I made the series Cultural Landscapes with scanned or downloaded images from European paintings of landscapes, digitally joined with my own photographs of Latin-American sights (Argentina, Brazil, Uruguay, Mexico, Peru)
My production has landscape as its central element as well as the intersections between the natural and the created; questioning that even what we consider natural is actually the result of a figment of culture. Through collage and photography, I show how the same territory can be shaped up to convey a different landscape to each new viewer.
Our observation is conditioned by the multiplicity of ways in which landscape has been represented along the history of art; therefore we do not observe our surroundings in a static, unique and truthful way, but as a plastic production. The observation of the artist is a possibility, one look at the world.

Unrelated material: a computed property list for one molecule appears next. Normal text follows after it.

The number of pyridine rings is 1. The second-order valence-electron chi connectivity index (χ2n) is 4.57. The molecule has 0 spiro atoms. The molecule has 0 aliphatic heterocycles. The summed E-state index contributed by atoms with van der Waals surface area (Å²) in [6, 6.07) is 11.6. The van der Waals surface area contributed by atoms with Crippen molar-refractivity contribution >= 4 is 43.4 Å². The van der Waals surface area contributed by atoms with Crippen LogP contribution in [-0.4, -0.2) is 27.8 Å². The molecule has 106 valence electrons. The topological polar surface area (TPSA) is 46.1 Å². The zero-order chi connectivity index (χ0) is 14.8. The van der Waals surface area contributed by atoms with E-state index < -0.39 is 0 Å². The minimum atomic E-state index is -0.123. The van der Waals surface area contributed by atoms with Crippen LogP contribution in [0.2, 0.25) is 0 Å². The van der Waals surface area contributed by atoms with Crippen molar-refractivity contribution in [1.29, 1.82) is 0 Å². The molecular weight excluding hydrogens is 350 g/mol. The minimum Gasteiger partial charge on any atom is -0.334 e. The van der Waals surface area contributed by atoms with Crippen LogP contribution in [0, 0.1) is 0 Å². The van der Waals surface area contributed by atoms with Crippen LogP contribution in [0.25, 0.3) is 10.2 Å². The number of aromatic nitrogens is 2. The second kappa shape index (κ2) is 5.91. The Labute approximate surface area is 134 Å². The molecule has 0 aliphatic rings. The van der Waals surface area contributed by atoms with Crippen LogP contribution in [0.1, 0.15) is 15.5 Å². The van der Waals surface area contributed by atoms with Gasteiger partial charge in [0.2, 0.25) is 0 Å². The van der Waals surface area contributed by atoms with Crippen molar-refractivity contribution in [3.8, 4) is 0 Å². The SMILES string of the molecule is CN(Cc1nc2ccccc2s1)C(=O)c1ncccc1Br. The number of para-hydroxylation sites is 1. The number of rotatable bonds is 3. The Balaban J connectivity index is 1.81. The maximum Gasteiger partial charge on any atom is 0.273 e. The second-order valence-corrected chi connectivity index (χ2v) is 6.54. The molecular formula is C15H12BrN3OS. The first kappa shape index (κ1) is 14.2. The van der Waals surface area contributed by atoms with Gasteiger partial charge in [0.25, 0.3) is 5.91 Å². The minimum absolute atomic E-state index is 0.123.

The way in which environment is represented is the shape the world takes up.
Julia Romano was born in 1978, in Santa Fe, Argentina. She is a Professor and Licentiate in Plastic Arts from the Cordoba National University, Argentina. In her last production, she is interested in contemporary theories that approach landscape as an object of representation in the history of art and thinks about on the possibility of creating one’s own landscape through personal stories. In her works, this genre is transformed into digital collages made with photographic images taken by her of places in Argentina and other Latin American countries, and landscape paintings by classical European artists. With this material, she makes compositions that result in landscapes that float on the white of the paper like personalized islands or oases. She also develops installation works where nature is synthesized in artificial gardens that invade different architectures. She has participated in numerous contests and exhibitions, both individual and collective, at home and overseas. Her work is part of important public and private collections. She lives with her partner and their three kids in La Calera nearby Cordoba city, Argentina.
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